Monitor IT Service Delivery
In today’s constantly on and continuously connected world, requests for IT services are coming from web applications and mobile devices 24 hours a day, seven days a week. This means that the IT infrastructure and its underlying applications must be responsive and meet the demands being put on the business by customers. Big Data Analytics better help an organization understand how their IT components, systems, and applications are performing. To truly understand response time and ability to meet service levels, a mapping of the individual IT components comprise the business service is required, along with the Key Performance Indicators for those components.
The Critical Mainframe Gap
Most of the platforms have built-in capabilities for getting logs and machine data from network devices and open system platforms, including Windows, UNIX, and Linux. However, there is a still a huge gap – the IBM z/OS mainframe. Many data sources are available within the mainframe that can be leveraged to provide insight into the operation health of the system and applications as well as providing visibility into security and compliance issues. Understanding the different sources, and formatting the data into a usable format within an analytics platform can be a very large task.
Return on Investment in Big Data Analytics for IT
Collecting and indexing log and machine data from any source to provide powerful search, analysis, and visualization capabilities results in a real return on investment in the following areas:
Enhanced Business Insights
Splunk and Elastic can provide organizations the insights to drive operational performance and business results that can impact the bottom line of businesses.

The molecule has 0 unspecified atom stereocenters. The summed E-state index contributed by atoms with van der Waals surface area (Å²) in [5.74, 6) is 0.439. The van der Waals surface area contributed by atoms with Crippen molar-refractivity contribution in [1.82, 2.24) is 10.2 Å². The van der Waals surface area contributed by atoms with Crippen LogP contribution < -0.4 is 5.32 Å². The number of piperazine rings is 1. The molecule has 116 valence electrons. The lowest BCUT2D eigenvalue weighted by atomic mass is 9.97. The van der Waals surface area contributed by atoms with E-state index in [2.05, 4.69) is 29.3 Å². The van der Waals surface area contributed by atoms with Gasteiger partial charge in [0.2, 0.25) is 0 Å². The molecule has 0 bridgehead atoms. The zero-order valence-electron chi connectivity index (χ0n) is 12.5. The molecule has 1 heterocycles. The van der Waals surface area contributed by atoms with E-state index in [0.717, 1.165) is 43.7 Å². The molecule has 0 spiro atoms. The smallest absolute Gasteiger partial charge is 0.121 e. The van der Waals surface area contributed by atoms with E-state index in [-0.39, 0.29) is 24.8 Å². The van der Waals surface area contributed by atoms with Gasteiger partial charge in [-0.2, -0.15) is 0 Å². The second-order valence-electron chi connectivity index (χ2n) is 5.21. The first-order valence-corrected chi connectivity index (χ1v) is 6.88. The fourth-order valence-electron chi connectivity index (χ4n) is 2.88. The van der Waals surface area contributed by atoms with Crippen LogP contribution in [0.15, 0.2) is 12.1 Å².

Detect Security Threats and Prevent Security Breaches
Preventing one security breach that could cost the organization millions of dollars in financial and brand impact can justify the entire investment.
Eliminate Redundant Tools
Eliminating the license and maintenance costs associated with unneeded tools can save the organization money.
Increase Staff Productivity
Using the analytics platform can make staff more efficient, freeing them up to do higher priority tasks.
Reduce Dependency on Subject Matter Experts
By making new staff productive more quickly, an IT organization will be able to free up existing subject matter experts to perform more critical work.
Provide Faster Problem Detection and Resolution
Faster problem solving means less impact to the business and less staff time spent doing route cause analysis and correction.
Analytics platforms have emerged, providing organizations with the facilities needed to transform Big Data into business intelligence. One of the primary beneficiaries of Big Data analytics is the IT department. New opportunities to address IT operations, security, compliance, IT service delivery, and more are being addressed by ITOA and SIEM solutions built on top of, or within, major analytics platforms.